SALT SOLUTION DURING CONTAMINATION WITH 4 N NAOH SOLUTION

Figure 4 shows the void ratiopressure relationship for soil compacted with 5% ferric chloride solution to Proctors maximum dry density and optimum water content of uncontaminated soil and inundated with 4 N caustic soda solution. The void ratiopressure relationship of uncontaminated soil and soil compacted with

0.72 0.67 0.62

Void ratio

0.57 0.52 0.47 0.42 0.37 0.32 1 10 100 1000

Red soil + 5%FeCl3 + 4 N NaOH Red soil + Water + Water Red soil + Water + 4 N NaOH

Pressure (kPa)

Figure 4 Eect of inundating 4 N NaOH solution on soil compacted with 5% FeCl3 solution.

1126

P.V. SIVAPULLAIAH AND MANJU

water and inundated with 4 N NaOH solutions are also given for reference. It can be seen from Figure 4 that soil compacted with water and inundated with 4 N caustic soda solution shows abnormal swelling during unloading compared to that of uncontaminated soil. The compression strain has completely been recovered upon unloading. Final void ratio of the specimen is signicantly higher than the initial void ratio of the sample. This conrms the formation of swelling compounds. From XRD studies of this soil sample, it has been established that Zeolite (I), new minerals are formed due to soil alkali interaction (Table 3 and Figure 2). The soil compacted with 5% ferric chloride salt solution and inundated with 4 N NaOH solutions continues to show abnormal rebound during unloading as that of soil compacted with water and inundated with 4 N NaOH solutions. It can be seen from XRD (Table 3) that soil treated with 5% ferric chloride salt solutions and inundated with 4 N alkali solution also shows the presence of zeolite minerals (Na8(AlSiO4)6(OH)2 2H2O, Zeolite (II)), indicating that ferric chloride solution cannot prevent the formation of swelling compounds which cause abnormal volume change behaviour. 5.4. VOLUME CHANGE BEHAVIOUR OF SOIL TREATED WITH 5% FERRIC CHLORIDE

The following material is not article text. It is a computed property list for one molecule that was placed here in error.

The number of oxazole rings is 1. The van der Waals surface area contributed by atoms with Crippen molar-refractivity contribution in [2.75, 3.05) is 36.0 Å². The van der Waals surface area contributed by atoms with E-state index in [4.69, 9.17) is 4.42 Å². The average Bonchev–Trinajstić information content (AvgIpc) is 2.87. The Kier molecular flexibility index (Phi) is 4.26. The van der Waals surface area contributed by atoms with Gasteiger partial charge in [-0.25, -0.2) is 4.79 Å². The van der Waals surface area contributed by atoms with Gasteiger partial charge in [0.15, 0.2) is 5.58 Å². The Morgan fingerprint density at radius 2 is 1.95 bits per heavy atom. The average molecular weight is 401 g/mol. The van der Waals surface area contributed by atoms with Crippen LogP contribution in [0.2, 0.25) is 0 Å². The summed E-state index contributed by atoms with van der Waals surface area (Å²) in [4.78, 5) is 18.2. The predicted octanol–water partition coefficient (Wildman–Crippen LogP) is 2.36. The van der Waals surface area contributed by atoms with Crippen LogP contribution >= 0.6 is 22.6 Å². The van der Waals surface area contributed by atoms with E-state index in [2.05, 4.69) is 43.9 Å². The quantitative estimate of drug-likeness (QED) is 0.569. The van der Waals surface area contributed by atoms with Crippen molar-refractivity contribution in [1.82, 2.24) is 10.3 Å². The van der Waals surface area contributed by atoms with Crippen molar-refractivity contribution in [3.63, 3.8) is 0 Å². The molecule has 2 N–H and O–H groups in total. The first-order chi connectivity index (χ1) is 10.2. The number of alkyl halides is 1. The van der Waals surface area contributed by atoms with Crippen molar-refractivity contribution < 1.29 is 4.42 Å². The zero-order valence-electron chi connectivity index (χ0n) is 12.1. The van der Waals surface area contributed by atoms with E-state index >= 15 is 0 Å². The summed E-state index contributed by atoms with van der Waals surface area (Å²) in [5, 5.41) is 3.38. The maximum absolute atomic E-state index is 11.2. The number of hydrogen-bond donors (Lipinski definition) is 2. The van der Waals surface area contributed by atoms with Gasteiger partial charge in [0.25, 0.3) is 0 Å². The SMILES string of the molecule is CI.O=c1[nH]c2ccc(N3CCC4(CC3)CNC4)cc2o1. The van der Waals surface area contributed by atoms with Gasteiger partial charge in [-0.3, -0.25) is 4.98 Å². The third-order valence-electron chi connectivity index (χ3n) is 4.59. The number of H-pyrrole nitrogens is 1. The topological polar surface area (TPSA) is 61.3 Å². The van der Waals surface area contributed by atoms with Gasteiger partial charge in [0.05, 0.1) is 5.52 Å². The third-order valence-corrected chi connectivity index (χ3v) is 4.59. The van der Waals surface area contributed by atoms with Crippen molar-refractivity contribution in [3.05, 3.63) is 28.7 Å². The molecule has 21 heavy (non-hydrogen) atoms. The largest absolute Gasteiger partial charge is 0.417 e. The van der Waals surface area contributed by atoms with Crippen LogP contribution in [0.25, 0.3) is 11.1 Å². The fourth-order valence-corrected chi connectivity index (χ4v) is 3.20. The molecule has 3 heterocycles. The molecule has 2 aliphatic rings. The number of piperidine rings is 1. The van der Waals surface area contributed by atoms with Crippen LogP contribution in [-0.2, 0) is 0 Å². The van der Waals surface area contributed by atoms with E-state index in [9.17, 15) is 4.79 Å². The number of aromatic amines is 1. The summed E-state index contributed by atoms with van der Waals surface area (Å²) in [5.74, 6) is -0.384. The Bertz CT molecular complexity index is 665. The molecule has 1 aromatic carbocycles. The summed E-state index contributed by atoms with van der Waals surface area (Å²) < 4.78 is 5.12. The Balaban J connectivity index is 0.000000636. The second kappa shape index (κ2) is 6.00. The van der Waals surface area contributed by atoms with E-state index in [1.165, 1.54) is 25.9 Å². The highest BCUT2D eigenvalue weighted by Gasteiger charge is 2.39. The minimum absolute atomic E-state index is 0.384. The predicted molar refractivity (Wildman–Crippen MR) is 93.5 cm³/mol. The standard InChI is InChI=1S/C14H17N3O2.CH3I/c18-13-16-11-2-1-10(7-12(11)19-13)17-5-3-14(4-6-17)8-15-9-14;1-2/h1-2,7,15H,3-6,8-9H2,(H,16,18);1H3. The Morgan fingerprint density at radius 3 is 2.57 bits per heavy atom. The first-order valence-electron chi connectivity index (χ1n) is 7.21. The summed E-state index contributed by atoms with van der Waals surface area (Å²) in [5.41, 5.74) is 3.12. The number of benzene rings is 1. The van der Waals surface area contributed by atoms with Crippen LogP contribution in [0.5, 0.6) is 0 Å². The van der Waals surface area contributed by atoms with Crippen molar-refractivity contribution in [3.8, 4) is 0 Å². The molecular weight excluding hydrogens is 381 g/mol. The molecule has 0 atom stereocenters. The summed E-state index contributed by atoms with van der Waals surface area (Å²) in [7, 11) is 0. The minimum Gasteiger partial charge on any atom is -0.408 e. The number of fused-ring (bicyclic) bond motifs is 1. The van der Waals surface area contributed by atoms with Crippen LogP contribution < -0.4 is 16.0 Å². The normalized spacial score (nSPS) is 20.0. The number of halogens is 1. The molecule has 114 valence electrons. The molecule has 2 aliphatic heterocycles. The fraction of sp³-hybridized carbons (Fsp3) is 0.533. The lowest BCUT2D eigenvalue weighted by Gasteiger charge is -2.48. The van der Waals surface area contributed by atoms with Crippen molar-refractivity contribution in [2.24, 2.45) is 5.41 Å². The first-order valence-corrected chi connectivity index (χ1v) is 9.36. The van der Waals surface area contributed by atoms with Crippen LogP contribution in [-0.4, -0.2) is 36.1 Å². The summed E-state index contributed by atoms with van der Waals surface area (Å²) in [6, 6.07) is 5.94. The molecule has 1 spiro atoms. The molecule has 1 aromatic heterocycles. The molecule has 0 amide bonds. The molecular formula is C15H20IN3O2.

SALT SOLUTION DURING CONTAMINATION WITH SPENT LIQUOR

Figure 5 shows the void ratiopressure relationship for soil compacted with 5% ferric chloride solution and inundated with caustic spent liquor solution. Here also the void ratiopressure relationship of uncontaminated soil and soil compacted with water and inundated with caustic spent liquor solutions are given in Figure 5. It can be seen from Figure 5 that soil compacted with water and inundated with caustic spent liquor solution shows abnormal swelling during unloading compared to that of

0.56 0.54 0.52 0.5

Void ratio

0.48 0.46 0.44 0.42 0.4 0.38 1 10 100 1000

Red soil + 5% FeCl3 + Spent liquor Red soil + Water +Water Red soil + Water + Spent liquor

Pressure (kPa)

Figure 5. Eect of inundating spent liquor sol. on soil compacted with 5% FeCl3 solution.

FERRIC CHLORIDE TREATMENT

1127